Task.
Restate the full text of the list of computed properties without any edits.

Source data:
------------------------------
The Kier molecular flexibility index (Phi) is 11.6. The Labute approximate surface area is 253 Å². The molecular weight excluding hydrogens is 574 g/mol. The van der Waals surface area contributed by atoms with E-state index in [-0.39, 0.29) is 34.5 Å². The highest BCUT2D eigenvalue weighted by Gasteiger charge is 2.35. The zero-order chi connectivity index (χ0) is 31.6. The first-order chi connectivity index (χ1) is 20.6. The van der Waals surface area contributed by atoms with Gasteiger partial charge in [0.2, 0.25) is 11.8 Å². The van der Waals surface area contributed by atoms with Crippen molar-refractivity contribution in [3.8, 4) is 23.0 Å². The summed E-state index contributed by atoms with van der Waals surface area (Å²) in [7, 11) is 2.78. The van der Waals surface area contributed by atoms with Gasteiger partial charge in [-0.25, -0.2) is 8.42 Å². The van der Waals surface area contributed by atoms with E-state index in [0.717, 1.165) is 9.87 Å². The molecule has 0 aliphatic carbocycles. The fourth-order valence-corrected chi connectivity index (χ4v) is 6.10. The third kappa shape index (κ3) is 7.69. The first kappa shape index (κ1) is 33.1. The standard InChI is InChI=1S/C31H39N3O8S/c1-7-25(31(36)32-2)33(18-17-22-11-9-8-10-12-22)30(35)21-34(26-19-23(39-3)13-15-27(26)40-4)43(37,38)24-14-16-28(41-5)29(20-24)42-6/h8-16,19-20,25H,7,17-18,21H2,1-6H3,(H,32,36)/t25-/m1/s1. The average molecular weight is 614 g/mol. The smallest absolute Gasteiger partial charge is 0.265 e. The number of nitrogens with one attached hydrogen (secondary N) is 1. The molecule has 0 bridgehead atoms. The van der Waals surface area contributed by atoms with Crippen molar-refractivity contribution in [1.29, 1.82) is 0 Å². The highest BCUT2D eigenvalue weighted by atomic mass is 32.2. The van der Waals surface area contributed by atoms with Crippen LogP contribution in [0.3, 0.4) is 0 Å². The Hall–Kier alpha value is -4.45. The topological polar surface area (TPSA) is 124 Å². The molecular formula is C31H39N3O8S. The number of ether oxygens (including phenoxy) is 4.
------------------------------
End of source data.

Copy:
The Kier molecular flexibility index (Phi) is 11.6. The Labute approximate surface area is 253 Å². The molecular weight excluding hydrogens is 574 g/mol. The van der Waals surface area contributed by atoms with E-state index in [-0.39, 0.29) is 34.5 Å². The highest BCUT2D eigenvalue weighted by Gasteiger charge is 2.35. The zero-order chi connectivity index (χ0) is 31.6. The first-order chi connectivity index (χ1) is 20.6. The van der Waals surface area contributed by atoms with Gasteiger partial charge in [0.2, 0.25) is 11.8 Å². The van der Waals surface area contributed by atoms with Crippen molar-refractivity contribution in [3.8, 4) is 23.0 Å². The summed E-state index contributed by atoms with van der Waals surface area (Å²) in [7, 11) is 2.78. The van der Waals surface area contributed by atoms with Gasteiger partial charge in [-0.25, -0.2) is 8.42 Å². The van der Waals surface area contributed by atoms with E-state index in [0.717, 1.165) is 9.87 Å². The molecule has 0 aliphatic carbocycles. The fourth-order valence-corrected chi connectivity index (χ4v) is 6.10. The third kappa shape index (κ3) is 7.69. The first kappa shape index (κ1) is 33.1. The standard InChI is InChI=1S/C31H39N3O8S/c1-7-25(31(36)32-2)33(18-17-22-11-9-8-10-12-22)30(35)21-34(26-19-23(39-3)13-15-27(26)40-4)43(37,38)24-14-16-28(41-5)29(20-24)42-6/h8-16,19-20,25H,7,17-18,21H2,1-6H3,(H,32,36)/t25-/m1/s1. The average molecular weight is 614 g/mol. The smallest absolute Gasteiger partial charge is 0.265 e. The number of nitrogens with one attached hydrogen (secondary N) is 1. The molecule has 0 bridgehead atoms. The van der Waals surface area contributed by atoms with Crippen molar-refractivity contribution in [1.29, 1.82) is 0 Å². The highest BCUT2D eigenvalue weighted by atomic mass is 32.2. The van der Waals surface area contributed by atoms with Crippen LogP contribution in [0.3, 0.4) is 0 Å². The Hall–Kier alpha value is -4.45. The topological polar surface area (TPSA) is 124 Å². The molecular formula is C31H39N3O8S. The number of ether oxygens (including phenoxy) is 4.